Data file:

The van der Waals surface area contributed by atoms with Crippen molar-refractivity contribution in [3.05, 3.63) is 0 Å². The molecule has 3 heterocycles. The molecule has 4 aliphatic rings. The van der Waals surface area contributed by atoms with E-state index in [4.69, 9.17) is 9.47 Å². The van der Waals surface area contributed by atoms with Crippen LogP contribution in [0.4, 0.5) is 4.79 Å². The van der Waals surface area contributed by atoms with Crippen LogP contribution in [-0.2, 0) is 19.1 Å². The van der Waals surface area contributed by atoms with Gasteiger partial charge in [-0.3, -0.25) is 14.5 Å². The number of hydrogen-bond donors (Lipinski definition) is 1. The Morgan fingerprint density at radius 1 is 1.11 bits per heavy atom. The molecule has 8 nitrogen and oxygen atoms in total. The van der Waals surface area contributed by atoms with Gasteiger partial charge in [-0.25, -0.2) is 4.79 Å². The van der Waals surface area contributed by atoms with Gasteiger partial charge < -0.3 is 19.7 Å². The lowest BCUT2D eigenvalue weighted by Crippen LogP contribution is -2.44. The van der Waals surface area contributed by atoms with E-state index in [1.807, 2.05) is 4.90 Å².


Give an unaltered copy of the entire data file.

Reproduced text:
The van der Waals surface area contributed by atoms with Crippen molar-refractivity contribution in [3.05, 3.63) is 0 Å². The molecule has 3 heterocycles. The molecule has 4 aliphatic rings. The van der Waals surface area contributed by atoms with E-state index in [4.69, 9.17) is 9.47 Å². The van der Waals surface area contributed by atoms with Crippen LogP contribution in [0.4, 0.5) is 4.79 Å². The van der Waals surface area contributed by atoms with Crippen LogP contribution in [-0.2, 0) is 19.1 Å². The van der Waals surface area contributed by atoms with Gasteiger partial charge in [-0.3, -0.25) is 14.5 Å². The number of hydrogen-bond donors (Lipinski definition) is 1. The Morgan fingerprint density at radius 1 is 1.11 bits per heavy atom. The molecule has 8 nitrogen and oxygen atoms in total. The van der Waals surface area contributed by atoms with Gasteiger partial charge in [-0.25, -0.2) is 4.79 Å². The van der Waals surface area contributed by atoms with Gasteiger partial charge < -0.3 is 19.7 Å². The lowest BCUT2D eigenvalue weighted by Crippen LogP contribution is -2.44. The van der Waals surface area contributed by atoms with E-state index in [1.807, 2.05) is 4.90 Å².